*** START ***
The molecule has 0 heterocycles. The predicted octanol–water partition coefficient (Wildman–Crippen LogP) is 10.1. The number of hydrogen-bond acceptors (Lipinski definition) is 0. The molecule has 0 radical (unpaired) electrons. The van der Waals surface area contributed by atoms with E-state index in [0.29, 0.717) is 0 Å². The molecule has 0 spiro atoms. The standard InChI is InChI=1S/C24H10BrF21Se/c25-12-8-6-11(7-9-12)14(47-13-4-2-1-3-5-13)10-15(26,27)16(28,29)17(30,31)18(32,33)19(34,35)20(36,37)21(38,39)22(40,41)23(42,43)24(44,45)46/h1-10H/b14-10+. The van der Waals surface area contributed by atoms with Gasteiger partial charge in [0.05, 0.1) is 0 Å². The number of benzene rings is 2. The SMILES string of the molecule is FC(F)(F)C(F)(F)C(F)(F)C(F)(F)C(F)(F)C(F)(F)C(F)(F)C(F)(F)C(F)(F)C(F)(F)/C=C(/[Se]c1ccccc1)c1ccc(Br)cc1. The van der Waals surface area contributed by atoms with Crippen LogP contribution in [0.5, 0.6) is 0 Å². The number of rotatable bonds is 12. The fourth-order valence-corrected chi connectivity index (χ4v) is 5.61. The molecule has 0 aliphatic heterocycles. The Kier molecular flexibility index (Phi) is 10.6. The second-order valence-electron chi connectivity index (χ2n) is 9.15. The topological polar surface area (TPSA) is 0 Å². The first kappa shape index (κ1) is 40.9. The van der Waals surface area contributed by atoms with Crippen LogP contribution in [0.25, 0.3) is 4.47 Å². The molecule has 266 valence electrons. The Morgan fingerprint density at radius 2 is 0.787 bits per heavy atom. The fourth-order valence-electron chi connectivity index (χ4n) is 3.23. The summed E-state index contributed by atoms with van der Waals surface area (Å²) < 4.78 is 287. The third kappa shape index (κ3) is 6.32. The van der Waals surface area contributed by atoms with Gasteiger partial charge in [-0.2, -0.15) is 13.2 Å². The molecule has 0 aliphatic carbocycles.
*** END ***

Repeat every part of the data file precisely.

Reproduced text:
The molecule has 0 heterocycles. The predicted octanol–water partition coefficient (Wildman–Crippen LogP) is 10.1. The number of hydrogen-bond acceptors (Lipinski definition) is 0. The molecule has 0 radical (unpaired) electrons. The van der Waals surface area contributed by atoms with E-state index in [0.29, 0.717) is 0 Å². The molecule has 0 spiro atoms. The standard InChI is InChI=1S/C24H10BrF21Se/c25-12-8-6-11(7-9-12)14(47-13-4-2-1-3-5-13)10-15(26,27)16(28,29)17(30,31)18(32,33)19(34,35)20(36,37)21(38,39)22(40,41)23(42,43)24(44,45)46/h1-10H/b14-10+. The van der Waals surface area contributed by atoms with Gasteiger partial charge in [0.05, 0.1) is 0 Å². The number of benzene rings is 2. The SMILES string of the molecule is FC(F)(F)C(F)(F)C(F)(F)C(F)(F)C(F)(F)C(F)(F)C(F)(F)C(F)(F)C(F)(F)C(F)(F)/C=C(/[Se]c1ccccc1)c1ccc(Br)cc1. The van der Waals surface area contributed by atoms with Crippen LogP contribution in [0.5, 0.6) is 0 Å². The number of rotatable bonds is 12. The fourth-order valence-corrected chi connectivity index (χ4v) is 5.61. The molecule has 0 aliphatic heterocycles. The Kier molecular flexibility index (Phi) is 10.6. The second-order valence-electron chi connectivity index (χ2n) is 9.15. The topological polar surface area (TPSA) is 0 Å². The first kappa shape index (κ1) is 40.9. The van der Waals surface area contributed by atoms with Crippen LogP contribution in [0.25, 0.3) is 4.47 Å². The molecule has 266 valence electrons. The Morgan fingerprint density at radius 2 is 0.787 bits per heavy atom. The fourth-order valence-electron chi connectivity index (χ4n) is 3.23. The summed E-state index contributed by atoms with van der Waals surface area (Å²) < 4.78 is 287. The third kappa shape index (κ3) is 6.32. The van der Waals surface area contributed by atoms with Gasteiger partial charge in [-0.2, -0.15) is 13.2 Å². The molecule has 0 aliphatic carbocycles.